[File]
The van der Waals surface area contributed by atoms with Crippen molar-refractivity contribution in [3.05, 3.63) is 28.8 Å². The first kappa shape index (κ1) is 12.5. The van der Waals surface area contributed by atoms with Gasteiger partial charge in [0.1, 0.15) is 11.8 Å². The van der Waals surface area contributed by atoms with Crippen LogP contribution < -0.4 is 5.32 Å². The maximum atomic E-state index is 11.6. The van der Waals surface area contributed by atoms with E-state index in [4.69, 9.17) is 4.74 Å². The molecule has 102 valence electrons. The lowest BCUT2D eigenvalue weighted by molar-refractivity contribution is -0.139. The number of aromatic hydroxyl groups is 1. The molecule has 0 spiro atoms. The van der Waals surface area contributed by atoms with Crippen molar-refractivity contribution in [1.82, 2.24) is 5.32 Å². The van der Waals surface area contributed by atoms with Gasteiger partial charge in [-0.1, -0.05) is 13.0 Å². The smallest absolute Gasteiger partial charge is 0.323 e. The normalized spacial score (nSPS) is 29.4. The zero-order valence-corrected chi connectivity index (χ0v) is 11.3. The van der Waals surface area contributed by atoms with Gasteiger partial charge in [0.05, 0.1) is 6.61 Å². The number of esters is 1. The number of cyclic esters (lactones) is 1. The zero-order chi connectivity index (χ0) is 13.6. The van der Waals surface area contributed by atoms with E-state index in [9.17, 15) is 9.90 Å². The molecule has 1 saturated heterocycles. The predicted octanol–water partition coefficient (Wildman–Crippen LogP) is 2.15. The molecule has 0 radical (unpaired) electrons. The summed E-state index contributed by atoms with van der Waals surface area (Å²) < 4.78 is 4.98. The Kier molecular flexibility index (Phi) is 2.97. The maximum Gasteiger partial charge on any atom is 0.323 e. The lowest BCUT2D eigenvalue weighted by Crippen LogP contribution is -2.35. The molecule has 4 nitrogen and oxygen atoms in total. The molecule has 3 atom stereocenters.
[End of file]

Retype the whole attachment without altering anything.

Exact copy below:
The van der Waals surface area contributed by atoms with Crippen molar-refractivity contribution in [3.05, 3.63) is 28.8 Å². The first kappa shape index (κ1) is 12.5. The van der Waals surface area contributed by atoms with Gasteiger partial charge in [0.1, 0.15) is 11.8 Å². The van der Waals surface area contributed by atoms with Crippen LogP contribution < -0.4 is 5.32 Å². The maximum atomic E-state index is 11.6. The van der Waals surface area contributed by atoms with E-state index in [4.69, 9.17) is 4.74 Å². The molecule has 102 valence electrons. The lowest BCUT2D eigenvalue weighted by molar-refractivity contribution is -0.139. The number of aromatic hydroxyl groups is 1. The molecule has 0 spiro atoms. The van der Waals surface area contributed by atoms with Crippen molar-refractivity contribution in [1.82, 2.24) is 5.32 Å². The van der Waals surface area contributed by atoms with Gasteiger partial charge in [-0.1, -0.05) is 13.0 Å². The smallest absolute Gasteiger partial charge is 0.323 e. The normalized spacial score (nSPS) is 29.4. The zero-order valence-corrected chi connectivity index (χ0v) is 11.3. The van der Waals surface area contributed by atoms with Gasteiger partial charge in [0.05, 0.1) is 6.61 Å². The number of esters is 1. The number of cyclic esters (lactones) is 1. The zero-order chi connectivity index (χ0) is 13.6. The van der Waals surface area contributed by atoms with E-state index in [9.17, 15) is 9.90 Å². The molecule has 1 saturated heterocycles. The predicted octanol–water partition coefficient (Wildman–Crippen LogP) is 2.15. The molecule has 0 radical (unpaired) electrons. The summed E-state index contributed by atoms with van der Waals surface area (Å²) < 4.78 is 4.98. The Kier molecular flexibility index (Phi) is 2.97. The maximum Gasteiger partial charge on any atom is 0.323 e. The lowest BCUT2D eigenvalue weighted by Crippen LogP contribution is -2.35. The molecule has 4 nitrogen and oxygen atoms in total. The molecule has 3 atom stereocenters.